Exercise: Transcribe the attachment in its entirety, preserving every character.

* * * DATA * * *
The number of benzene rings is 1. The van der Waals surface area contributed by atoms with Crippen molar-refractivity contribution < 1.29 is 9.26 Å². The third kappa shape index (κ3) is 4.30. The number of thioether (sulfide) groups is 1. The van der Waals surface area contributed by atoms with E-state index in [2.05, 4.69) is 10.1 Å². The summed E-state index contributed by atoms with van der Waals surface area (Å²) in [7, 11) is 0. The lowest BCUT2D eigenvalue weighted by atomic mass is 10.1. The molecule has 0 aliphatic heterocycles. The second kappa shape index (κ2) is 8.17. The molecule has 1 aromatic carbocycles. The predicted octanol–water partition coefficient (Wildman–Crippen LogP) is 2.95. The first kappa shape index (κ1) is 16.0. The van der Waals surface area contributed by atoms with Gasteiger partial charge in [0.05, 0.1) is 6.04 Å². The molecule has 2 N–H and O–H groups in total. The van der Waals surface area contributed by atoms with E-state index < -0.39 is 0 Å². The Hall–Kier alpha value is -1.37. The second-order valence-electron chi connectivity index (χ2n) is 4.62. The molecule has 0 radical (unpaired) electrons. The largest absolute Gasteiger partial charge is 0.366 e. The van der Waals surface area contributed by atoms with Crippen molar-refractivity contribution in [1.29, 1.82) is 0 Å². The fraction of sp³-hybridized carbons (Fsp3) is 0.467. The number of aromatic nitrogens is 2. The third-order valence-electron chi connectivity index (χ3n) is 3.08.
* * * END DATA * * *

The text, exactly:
The number of benzene rings is 1. The van der Waals surface area contributed by atoms with Crippen molar-refractivity contribution < 1.29 is 9.26 Å². The third kappa shape index (κ3) is 4.30. The number of thioether (sulfide) groups is 1. The van der Waals surface area contributed by atoms with E-state index in [2.05, 4.69) is 10.1 Å². The summed E-state index contributed by atoms with van der Waals surface area (Å²) in [7, 11) is 0. The lowest BCUT2D eigenvalue weighted by atomic mass is 10.1. The molecule has 0 aliphatic heterocycles. The second kappa shape index (κ2) is 8.17. The molecule has 1 aromatic carbocycles. The predicted octanol–water partition coefficient (Wildman–Crippen LogP) is 2.95. The first kappa shape index (κ1) is 16.0. The van der Waals surface area contributed by atoms with Gasteiger partial charge in [0.05, 0.1) is 6.04 Å². The molecule has 2 N–H and O–H groups in total. The van der Waals surface area contributed by atoms with E-state index < -0.39 is 0 Å². The Hall–Kier alpha value is -1.37. The second-order valence-electron chi connectivity index (χ2n) is 4.62. The molecule has 0 radical (unpaired) electrons. The largest absolute Gasteiger partial charge is 0.366 e. The van der Waals surface area contributed by atoms with Crippen molar-refractivity contribution in [1.29, 1.82) is 0 Å². The fraction of sp³-hybridized carbons (Fsp3) is 0.467. The number of aromatic nitrogens is 2. The third-order valence-electron chi connectivity index (χ3n) is 3.08.